Sheen talks shop at MFS screening

Multiple Golden Globe and Emmy-winning actor Martin Sheen spoke Saturday at the Malibu Jewish Center about his new movie “The Way” in a wide-ranging Q&A. Interviewed by Pepperdine University professor Ed Larson, Sheen recalled what it was like to be directed by his son, Emilio Estevez, and lent insight into how he channels emotion from his own past into his characters on the screen. Photo by Julie Ellerton / TMT

Local Martin Sheen did a lengthy Q&A Saturday at the Malibu Jewish Center after screenings of the new films “Young Adult” and “The Way,” put on by the Malibu Film Society. “Young Adult” star Charlize Theron did not show for the scheduled appearance.

By Knowles Adkisson / The Malibu Times

The prop truck was packed, a long day of filming in the books, when Emilio Estevez came rushing up the Spanish hillside and shouted at a group of actors, among them his father, Martin Sheen, to grab their gear. Estevez had framed a lovely panorama of the sun setting over the Pyrenees, a unique angle, and as the weary actors attempted to get into character before the dying light gave out, one sputtered, “What’s our motivation?” The young director, absorbed in the moment, turned with a look of surprise. “To give thanks and praise, of course.”

Such is the mission of Estevez’s new film, “The Way,” as recounted by Sheen Saturday at the Malibu Jewish Center. The film played in a double feature with the new Jason Reitman dark comedy, “Young Adult,” as part of the Malibu Film Society’s third annual “Awards Screening Series” held in the run-up to the awards season in January and February.

The evening had been billed as a double dose of Hollywood heavyweights with Q&As with Sheen and actress Charlize Theron of “Young Adult,” which has garnered early Oscar buzz. But Theron begged off with a case of food poisoning, despite the efforts of publicists who were reportedly leery of offending the estimated 30 to 40 Academy and film industry guild voters who showed up expecting to hear Theron speak.

Sheen picked up the slack with an enlightening Q&A following a screening of “The Way,” written and directed by his son Estevez. Sheen stars in the film as Tom, a cranky American doctor who arrives in Europe to collect the remains of his son, who has died while hiking a historic 800-kilometer pilgrimage called the Camino de Santiago. Instead of returning, Tom, in a moment of inspiration, decides to hike the pilgrimage in his son’s memory. He is joined by an eccentric cast of fellow pilgrims, each of whom carry personal burdens, but who heal collectively on their long journey through Spain.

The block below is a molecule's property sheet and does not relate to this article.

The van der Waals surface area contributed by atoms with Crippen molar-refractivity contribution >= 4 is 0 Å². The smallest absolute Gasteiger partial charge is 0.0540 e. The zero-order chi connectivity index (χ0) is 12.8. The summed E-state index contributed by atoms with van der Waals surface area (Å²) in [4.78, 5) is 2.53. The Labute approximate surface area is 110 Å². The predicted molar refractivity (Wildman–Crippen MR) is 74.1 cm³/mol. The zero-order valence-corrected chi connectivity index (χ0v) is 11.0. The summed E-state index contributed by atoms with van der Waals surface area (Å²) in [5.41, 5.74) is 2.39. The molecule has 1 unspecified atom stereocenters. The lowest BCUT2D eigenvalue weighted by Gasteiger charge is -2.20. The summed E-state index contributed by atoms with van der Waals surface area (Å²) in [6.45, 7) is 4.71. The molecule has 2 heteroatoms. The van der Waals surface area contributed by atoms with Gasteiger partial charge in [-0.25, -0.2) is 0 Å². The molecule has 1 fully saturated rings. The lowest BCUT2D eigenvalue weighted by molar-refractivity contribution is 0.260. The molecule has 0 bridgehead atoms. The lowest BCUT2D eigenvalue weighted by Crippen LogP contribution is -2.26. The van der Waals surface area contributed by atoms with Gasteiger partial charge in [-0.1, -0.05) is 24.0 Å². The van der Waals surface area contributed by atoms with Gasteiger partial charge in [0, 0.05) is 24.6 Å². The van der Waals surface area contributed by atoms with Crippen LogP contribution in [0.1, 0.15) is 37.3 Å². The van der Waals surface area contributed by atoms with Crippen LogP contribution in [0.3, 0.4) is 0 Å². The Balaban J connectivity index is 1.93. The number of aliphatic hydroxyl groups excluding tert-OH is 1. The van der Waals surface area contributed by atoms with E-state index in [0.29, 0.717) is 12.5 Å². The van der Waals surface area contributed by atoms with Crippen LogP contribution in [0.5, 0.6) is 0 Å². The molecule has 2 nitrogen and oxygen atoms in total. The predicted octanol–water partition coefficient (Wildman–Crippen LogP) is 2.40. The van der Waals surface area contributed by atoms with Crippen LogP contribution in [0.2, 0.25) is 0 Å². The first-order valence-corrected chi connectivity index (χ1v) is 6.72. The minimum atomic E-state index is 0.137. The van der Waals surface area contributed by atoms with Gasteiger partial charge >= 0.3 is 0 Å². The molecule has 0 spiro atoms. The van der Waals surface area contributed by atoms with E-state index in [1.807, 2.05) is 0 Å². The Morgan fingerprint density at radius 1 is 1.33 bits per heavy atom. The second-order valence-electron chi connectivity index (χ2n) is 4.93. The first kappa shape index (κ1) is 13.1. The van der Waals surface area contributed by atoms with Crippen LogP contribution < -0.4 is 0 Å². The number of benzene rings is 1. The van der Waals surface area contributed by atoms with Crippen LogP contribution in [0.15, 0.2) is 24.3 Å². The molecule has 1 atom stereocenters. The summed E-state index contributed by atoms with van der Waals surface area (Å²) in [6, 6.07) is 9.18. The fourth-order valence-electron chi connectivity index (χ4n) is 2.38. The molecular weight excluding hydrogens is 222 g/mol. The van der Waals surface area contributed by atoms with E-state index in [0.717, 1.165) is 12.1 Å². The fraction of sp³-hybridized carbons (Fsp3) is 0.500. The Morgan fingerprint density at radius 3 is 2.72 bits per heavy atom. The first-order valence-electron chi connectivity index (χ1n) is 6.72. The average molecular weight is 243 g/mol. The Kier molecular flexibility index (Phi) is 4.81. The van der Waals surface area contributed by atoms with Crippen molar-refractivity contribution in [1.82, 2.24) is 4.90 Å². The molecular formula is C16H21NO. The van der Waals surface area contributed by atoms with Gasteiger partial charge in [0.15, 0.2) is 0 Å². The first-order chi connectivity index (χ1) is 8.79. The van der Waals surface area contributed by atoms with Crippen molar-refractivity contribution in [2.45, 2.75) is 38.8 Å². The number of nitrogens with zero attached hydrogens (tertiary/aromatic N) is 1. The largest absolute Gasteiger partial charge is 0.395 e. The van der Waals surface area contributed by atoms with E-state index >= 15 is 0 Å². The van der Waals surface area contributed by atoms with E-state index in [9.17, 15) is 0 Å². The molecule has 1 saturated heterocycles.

The film is a deeply personal work, connecting three generations of the Sheen family. Sheen and his grandson, Taylor, drove the Camino in 2003 while on break from filming “The West Wing.” They stopped for the night at a bed and breakfast in the Spanish countryside, and sat down to dinner with their hosts.

“Suddenly a beautiful young girl came in serving. She was the youngest daughter of the innkeeper,” Sheen said. “Taylor looked at her, she looked at him. They’re still looking at each other, because they’re married.”

When Estevez journeyed to Spain to meet his new daughter-in-law, he became fascinated by the Camino de Santiago, Sheen said, and conceived the idea for what would become “The Way.” With no takers from the major studios, Estevez and Sheen borrowed money to film and distribute it themselves.

Shooting in 2009 in 40 days and 40 nights. “It was very biblical,” Sheen said. They crisscrossed much of the ancient 800-kilometer Camino in the process. (Sheen had to jump into a river for one scene because his stunt double, who was a horse riding expert but a poor swimmer, refused to do the scene.)

This year, they drove across the U.S. in a bus promoting the film in small towns and universities. The journey ended in October after 14,000 miles and 54 venues.

“The Way” is dedicated to Sheen’s father, who hailed from Spain. When asked by an audience member how he prepared himself to play a father who must bury a son, Sheen answered by way of a personal story.

In 1974, his father died suddenly in Ohio. Shortly before the funeral, his sister was hospitalized in New York with a serious illness. Sheen flew to New York to be with her, missing his father’s funeral. As a result, Sheen said, “I never had this opportunity to mourn my father, whom I adored.”

Five years later, while filming a TV mini-series called “Blind Ambition” based on the life of disgraced Watergate figure John Dean, Sheen had a moment of inspiration.

“It was John Dean, in a three-piece suit with his coiffed hair. He was handcuffed and arrested and thrown in this Washington, D.C. jail, and it was a toilet,” Sheen said. “In the book [Dean’s autobiography], he walked into the cell and just came apart. He wept uncontrollably.”

Before doing the scene, Sheen, whose real name is Ramon Estevez, took a magic marker and wrote the word “Ramon” on the cell wall. He instructed the cinematographer to say the word when they started the scene.

Returning in his three-piece suit, Sheen walked up to the camera, turned around, and when the word was spoken he “just dissolved, I let it all out.”

“My father was the only person that ever called me Ramon,” he said. “I hadn’t mourned him, I didn’t get a chance. I did it in that scene.”

Sheen said he used the same methodology in “The Way” for his role of a grieving father.

“For me it was something deeply personal. The thing about all art, I think it has to be personal. If it’s not personal, it’s impersonal. If it’s impersonal, nobody cares. And you know when it’s personal.

“That’s the emotional well that every artist has. So I hate to imagine the pain that a parent would endure.”